That title is not sarcasm or an oxymoron. It’s actually a secret weapon professional organizers use to help clutter-challenged clients part with their “beloved” possessions.
The theory is to physically hold each and everyone one of your possessions in your hands for a few seconds. Within that time, determine whether that item brings you joy in the present sense.
Now, when I say joy, I mean joy. Not whether or not something makes you happy. Happiness, while desired, can be somewhat fleeting. But joy is what makes you hold onto that ticket stub from the first date with your significant other. Or that deteriorating tie your child gave you for that first father’s day.
If in going through your possessions you don’t feel the joy for an item, get rid of it in the way you see fit (e.g. sell it, donate it or throw it out). What unfolds will astound you.
First, you will find yourself living in a home with items that bring you joy. Better yet, those items will now not be stashed away amongst things that did not. So you can be joyful pretty much on a daily basis.
Okay, that might sound a bit hokey, but work with me on this one.
There are several byproducts of this approach. One is how much easier it becomes to put your things away. That’s not only because you have more space. You can actually see the things that bring you joy rather than being lost in a sea of unwanted, unnecessary clutter.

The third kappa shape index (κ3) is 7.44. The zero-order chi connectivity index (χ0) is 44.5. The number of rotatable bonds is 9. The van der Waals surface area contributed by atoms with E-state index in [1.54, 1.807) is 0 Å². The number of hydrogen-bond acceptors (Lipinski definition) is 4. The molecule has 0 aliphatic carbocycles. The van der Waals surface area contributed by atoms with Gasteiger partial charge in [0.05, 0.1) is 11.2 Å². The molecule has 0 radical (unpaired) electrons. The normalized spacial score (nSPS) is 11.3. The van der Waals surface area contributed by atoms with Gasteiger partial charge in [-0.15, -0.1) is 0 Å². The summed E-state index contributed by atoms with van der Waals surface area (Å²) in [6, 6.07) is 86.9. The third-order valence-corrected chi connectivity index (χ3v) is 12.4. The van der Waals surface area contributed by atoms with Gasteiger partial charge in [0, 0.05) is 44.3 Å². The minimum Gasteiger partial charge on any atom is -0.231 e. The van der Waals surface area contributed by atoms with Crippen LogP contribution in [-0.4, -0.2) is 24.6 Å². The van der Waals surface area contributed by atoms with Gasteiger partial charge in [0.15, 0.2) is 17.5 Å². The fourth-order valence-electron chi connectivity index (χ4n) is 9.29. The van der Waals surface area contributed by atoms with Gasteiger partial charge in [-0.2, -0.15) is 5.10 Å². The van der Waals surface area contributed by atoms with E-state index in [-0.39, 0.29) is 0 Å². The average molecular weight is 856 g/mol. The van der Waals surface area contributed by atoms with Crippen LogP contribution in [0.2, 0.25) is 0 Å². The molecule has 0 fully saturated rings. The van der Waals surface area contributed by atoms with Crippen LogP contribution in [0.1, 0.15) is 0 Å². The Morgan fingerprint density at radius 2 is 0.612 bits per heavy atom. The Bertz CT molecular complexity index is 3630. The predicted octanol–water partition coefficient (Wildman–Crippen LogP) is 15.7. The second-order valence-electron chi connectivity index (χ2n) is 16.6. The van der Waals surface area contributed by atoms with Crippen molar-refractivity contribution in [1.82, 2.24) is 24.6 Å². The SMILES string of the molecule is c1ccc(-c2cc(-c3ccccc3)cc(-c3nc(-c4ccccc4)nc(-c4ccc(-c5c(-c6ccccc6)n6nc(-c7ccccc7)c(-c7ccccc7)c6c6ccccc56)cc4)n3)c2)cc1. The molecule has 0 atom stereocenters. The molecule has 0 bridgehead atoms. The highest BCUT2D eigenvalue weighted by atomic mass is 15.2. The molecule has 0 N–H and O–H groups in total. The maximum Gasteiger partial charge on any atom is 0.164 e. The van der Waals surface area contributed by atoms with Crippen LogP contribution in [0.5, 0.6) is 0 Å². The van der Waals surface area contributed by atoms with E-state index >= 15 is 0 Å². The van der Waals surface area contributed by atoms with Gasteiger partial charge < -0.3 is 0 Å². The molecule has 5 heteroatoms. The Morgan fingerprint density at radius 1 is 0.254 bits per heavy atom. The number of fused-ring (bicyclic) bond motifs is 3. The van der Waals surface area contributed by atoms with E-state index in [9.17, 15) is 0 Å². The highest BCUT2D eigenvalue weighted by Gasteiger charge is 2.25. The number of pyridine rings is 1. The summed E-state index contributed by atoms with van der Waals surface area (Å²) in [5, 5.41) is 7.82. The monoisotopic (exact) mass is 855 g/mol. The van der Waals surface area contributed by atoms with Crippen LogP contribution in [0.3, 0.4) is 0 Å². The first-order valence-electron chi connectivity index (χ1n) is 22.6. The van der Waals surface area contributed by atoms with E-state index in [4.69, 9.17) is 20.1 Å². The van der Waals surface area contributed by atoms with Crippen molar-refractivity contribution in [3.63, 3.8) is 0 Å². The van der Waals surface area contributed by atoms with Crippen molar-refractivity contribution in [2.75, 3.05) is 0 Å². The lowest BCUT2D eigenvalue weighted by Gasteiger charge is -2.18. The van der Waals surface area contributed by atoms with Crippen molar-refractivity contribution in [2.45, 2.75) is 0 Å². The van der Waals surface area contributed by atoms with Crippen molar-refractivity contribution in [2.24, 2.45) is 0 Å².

Another is that it makes you more focused and efficient. For example, that old stereo you have kept is not really what brought you joy. It was the music you played on it. So, instead of keeping your vinyl and turntable, stream those memories on your computer or iPod.
Of course, you will not able to get rid of every item that does not bring you joy. You will still need to do the things you do around the house (e.g. not too many joyful vacuum cleaners out there). Yet you can rationalize those possessions. First, most of those items can be stored out of sight. Second, if having a clean home, yard, etc. gives you a sense of accomplishment that can feel an awful lot like joy. And if those things help you achieve that, they can stay.
The key to this exercise starts with finding an item or possession that you know brings you joy. Hold that item in your hands, close your eyes and go back to the first time you felt that joy. Really seal it in your conscious mind. With that locked in, go to the next item. Does that item make you feel anywhere near what you just felt? If not, it goes. If it does, then it stays. Simple as that.
One final note is that this process also sets the bar for your future purchases. If it doesn’t bring you joy, it doesn’t come home.
read how decluttering and organizing can help you get the most out of life